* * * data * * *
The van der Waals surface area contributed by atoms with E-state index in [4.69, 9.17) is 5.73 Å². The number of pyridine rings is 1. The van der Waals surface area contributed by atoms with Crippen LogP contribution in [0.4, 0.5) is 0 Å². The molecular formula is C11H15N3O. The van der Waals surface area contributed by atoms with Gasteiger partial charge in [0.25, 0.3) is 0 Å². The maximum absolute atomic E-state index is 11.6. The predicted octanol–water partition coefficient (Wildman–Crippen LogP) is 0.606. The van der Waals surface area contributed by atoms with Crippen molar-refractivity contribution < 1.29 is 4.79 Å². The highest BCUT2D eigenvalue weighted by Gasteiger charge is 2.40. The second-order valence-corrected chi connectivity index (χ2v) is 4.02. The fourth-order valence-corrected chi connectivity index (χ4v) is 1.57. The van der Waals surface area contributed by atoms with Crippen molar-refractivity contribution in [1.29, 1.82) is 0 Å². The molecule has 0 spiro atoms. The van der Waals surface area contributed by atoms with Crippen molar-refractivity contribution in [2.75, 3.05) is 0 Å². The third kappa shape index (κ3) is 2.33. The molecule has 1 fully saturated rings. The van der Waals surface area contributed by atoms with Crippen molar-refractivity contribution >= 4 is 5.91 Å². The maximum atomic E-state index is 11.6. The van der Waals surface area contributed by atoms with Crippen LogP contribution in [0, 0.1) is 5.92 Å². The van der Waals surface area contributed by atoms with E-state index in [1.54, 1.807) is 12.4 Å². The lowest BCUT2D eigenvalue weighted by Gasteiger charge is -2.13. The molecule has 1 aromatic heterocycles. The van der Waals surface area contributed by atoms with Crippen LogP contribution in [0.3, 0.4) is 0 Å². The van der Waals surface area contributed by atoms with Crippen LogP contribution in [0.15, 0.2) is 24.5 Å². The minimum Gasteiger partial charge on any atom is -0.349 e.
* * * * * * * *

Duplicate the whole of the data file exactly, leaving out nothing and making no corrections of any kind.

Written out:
The van der Waals surface area contributed by atoms with E-state index in [4.69, 9.17) is 5.73 Å². The number of pyridine rings is 1. The van der Waals surface area contributed by atoms with Crippen LogP contribution in [0.4, 0.5) is 0 Å². The molecular formula is C11H15N3O. The van der Waals surface area contributed by atoms with Gasteiger partial charge in [0.25, 0.3) is 0 Å². The maximum absolute atomic E-state index is 11.6. The predicted octanol–water partition coefficient (Wildman–Crippen LogP) is 0.606. The van der Waals surface area contributed by atoms with Crippen molar-refractivity contribution < 1.29 is 4.79 Å². The highest BCUT2D eigenvalue weighted by Gasteiger charge is 2.40. The second-order valence-corrected chi connectivity index (χ2v) is 4.02. The fourth-order valence-corrected chi connectivity index (χ4v) is 1.57. The van der Waals surface area contributed by atoms with Crippen molar-refractivity contribution in [1.29, 1.82) is 0 Å². The molecule has 0 spiro atoms. The van der Waals surface area contributed by atoms with Crippen molar-refractivity contribution in [2.75, 3.05) is 0 Å². The third kappa shape index (κ3) is 2.33. The molecule has 1 fully saturated rings. The van der Waals surface area contributed by atoms with Crippen molar-refractivity contribution >= 4 is 5.91 Å². The maximum atomic E-state index is 11.6. The van der Waals surface area contributed by atoms with Crippen LogP contribution in [0, 0.1) is 5.92 Å². The van der Waals surface area contributed by atoms with E-state index in [1.54, 1.807) is 12.4 Å². The lowest BCUT2D eigenvalue weighted by Gasteiger charge is -2.13. The molecule has 1 aromatic heterocycles. The van der Waals surface area contributed by atoms with Crippen LogP contribution in [0.3, 0.4) is 0 Å². The van der Waals surface area contributed by atoms with Crippen LogP contribution in [0.15, 0.2) is 24.5 Å². The minimum Gasteiger partial charge on any atom is -0.349 e.